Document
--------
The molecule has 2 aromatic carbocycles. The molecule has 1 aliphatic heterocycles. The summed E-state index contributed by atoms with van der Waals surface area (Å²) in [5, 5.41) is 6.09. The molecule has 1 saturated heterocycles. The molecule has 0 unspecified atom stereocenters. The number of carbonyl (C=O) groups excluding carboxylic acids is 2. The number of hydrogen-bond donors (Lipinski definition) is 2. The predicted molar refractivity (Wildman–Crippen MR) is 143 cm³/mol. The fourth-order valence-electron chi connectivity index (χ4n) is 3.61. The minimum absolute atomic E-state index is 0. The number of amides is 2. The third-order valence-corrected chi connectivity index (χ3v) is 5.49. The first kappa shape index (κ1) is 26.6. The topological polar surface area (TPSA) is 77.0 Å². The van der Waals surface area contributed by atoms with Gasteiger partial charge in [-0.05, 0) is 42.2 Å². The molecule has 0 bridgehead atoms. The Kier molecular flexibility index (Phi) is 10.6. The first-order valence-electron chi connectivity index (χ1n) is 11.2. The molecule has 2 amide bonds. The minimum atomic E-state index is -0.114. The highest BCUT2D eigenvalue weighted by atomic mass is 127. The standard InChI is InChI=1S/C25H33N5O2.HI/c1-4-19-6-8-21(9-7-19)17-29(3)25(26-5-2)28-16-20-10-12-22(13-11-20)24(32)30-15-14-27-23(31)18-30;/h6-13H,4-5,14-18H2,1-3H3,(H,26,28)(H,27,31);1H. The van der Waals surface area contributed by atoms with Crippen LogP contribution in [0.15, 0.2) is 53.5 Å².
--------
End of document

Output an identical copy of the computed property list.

The molecule has 2 aromatic carbocycles. The molecule has 1 aliphatic heterocycles. The summed E-state index contributed by atoms with van der Waals surface area (Å²) in [5, 5.41) is 6.09. The molecule has 1 saturated heterocycles. The molecule has 0 unspecified atom stereocenters. The number of carbonyl (C=O) groups excluding carboxylic acids is 2. The number of hydrogen-bond donors (Lipinski definition) is 2. The predicted molar refractivity (Wildman–Crippen MR) is 143 cm³/mol. The fourth-order valence-electron chi connectivity index (χ4n) is 3.61. The minimum absolute atomic E-state index is 0. The number of amides is 2. The third-order valence-corrected chi connectivity index (χ3v) is 5.49. The first kappa shape index (κ1) is 26.6. The topological polar surface area (TPSA) is 77.0 Å². The van der Waals surface area contributed by atoms with Gasteiger partial charge in [-0.05, 0) is 42.2 Å². The molecule has 0 bridgehead atoms. The Kier molecular flexibility index (Phi) is 10.6. The first-order valence-electron chi connectivity index (χ1n) is 11.2. The molecule has 2 amide bonds. The minimum atomic E-state index is -0.114. The highest BCUT2D eigenvalue weighted by atomic mass is 127. The standard InChI is InChI=1S/C25H33N5O2.HI/c1-4-19-6-8-21(9-7-19)17-29(3)25(26-5-2)28-16-20-10-12-22(13-11-20)24(32)30-15-14-27-23(31)18-30;/h6-13H,4-5,14-18H2,1-3H3,(H,26,28)(H,27,31);1H. The van der Waals surface area contributed by atoms with Crippen LogP contribution in [0.15, 0.2) is 53.5 Å².